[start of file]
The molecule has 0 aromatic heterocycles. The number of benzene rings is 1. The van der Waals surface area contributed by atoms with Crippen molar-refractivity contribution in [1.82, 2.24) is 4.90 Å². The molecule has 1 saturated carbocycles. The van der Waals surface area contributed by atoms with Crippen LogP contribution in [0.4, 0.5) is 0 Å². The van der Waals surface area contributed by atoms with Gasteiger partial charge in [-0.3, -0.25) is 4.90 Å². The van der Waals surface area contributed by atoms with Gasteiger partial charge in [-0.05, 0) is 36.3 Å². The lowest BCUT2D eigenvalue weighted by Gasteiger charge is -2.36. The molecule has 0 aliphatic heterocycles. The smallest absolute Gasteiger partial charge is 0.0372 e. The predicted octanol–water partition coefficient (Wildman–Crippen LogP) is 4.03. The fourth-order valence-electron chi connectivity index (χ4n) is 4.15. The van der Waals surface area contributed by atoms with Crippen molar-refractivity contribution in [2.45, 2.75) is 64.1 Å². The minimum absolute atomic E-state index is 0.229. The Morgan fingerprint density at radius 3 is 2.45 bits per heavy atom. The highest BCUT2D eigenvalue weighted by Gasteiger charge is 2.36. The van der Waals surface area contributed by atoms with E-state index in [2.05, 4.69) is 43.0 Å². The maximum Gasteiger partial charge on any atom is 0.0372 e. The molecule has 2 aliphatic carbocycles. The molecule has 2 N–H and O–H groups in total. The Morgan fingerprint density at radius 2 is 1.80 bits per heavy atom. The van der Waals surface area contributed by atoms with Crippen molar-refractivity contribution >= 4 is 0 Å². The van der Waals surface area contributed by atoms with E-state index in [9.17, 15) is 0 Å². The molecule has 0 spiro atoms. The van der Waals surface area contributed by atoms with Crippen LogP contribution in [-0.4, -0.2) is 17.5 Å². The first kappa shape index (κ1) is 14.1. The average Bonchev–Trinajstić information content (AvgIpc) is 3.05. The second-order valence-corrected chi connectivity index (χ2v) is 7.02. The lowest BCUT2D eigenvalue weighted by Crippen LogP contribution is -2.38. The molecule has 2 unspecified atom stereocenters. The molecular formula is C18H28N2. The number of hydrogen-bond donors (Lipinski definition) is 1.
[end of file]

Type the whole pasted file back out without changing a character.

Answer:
The molecule has 0 aromatic heterocycles. The number of benzene rings is 1. The van der Waals surface area contributed by atoms with Crippen molar-refractivity contribution in [1.82, 2.24) is 4.90 Å². The molecule has 1 saturated carbocycles. The van der Waals surface area contributed by atoms with Crippen LogP contribution in [0.4, 0.5) is 0 Å². The van der Waals surface area contributed by atoms with Gasteiger partial charge in [-0.3, -0.25) is 4.90 Å². The van der Waals surface area contributed by atoms with Gasteiger partial charge in [-0.05, 0) is 36.3 Å². The lowest BCUT2D eigenvalue weighted by Gasteiger charge is -2.36. The molecule has 0 aliphatic heterocycles. The smallest absolute Gasteiger partial charge is 0.0372 e. The predicted octanol–water partition coefficient (Wildman–Crippen LogP) is 4.03. The fourth-order valence-electron chi connectivity index (χ4n) is 4.15. The van der Waals surface area contributed by atoms with Crippen molar-refractivity contribution in [2.45, 2.75) is 64.1 Å². The minimum absolute atomic E-state index is 0.229. The Morgan fingerprint density at radius 3 is 2.45 bits per heavy atom. The highest BCUT2D eigenvalue weighted by Gasteiger charge is 2.36. The van der Waals surface area contributed by atoms with E-state index in [2.05, 4.69) is 43.0 Å². The maximum Gasteiger partial charge on any atom is 0.0372 e. The molecule has 2 aliphatic carbocycles. The molecule has 2 N–H and O–H groups in total. The Morgan fingerprint density at radius 2 is 1.80 bits per heavy atom. The van der Waals surface area contributed by atoms with Crippen molar-refractivity contribution >= 4 is 0 Å². The van der Waals surface area contributed by atoms with E-state index in [9.17, 15) is 0 Å². The molecule has 0 spiro atoms. The van der Waals surface area contributed by atoms with Crippen LogP contribution in [-0.4, -0.2) is 17.5 Å². The first kappa shape index (κ1) is 14.1. The average Bonchev–Trinajstić information content (AvgIpc) is 3.05. The second-order valence-corrected chi connectivity index (χ2v) is 7.02. The lowest BCUT2D eigenvalue weighted by Crippen LogP contribution is -2.38. The molecule has 2 unspecified atom stereocenters. The molecular formula is C18H28N2. The number of hydrogen-bond donors (Lipinski definition) is 1.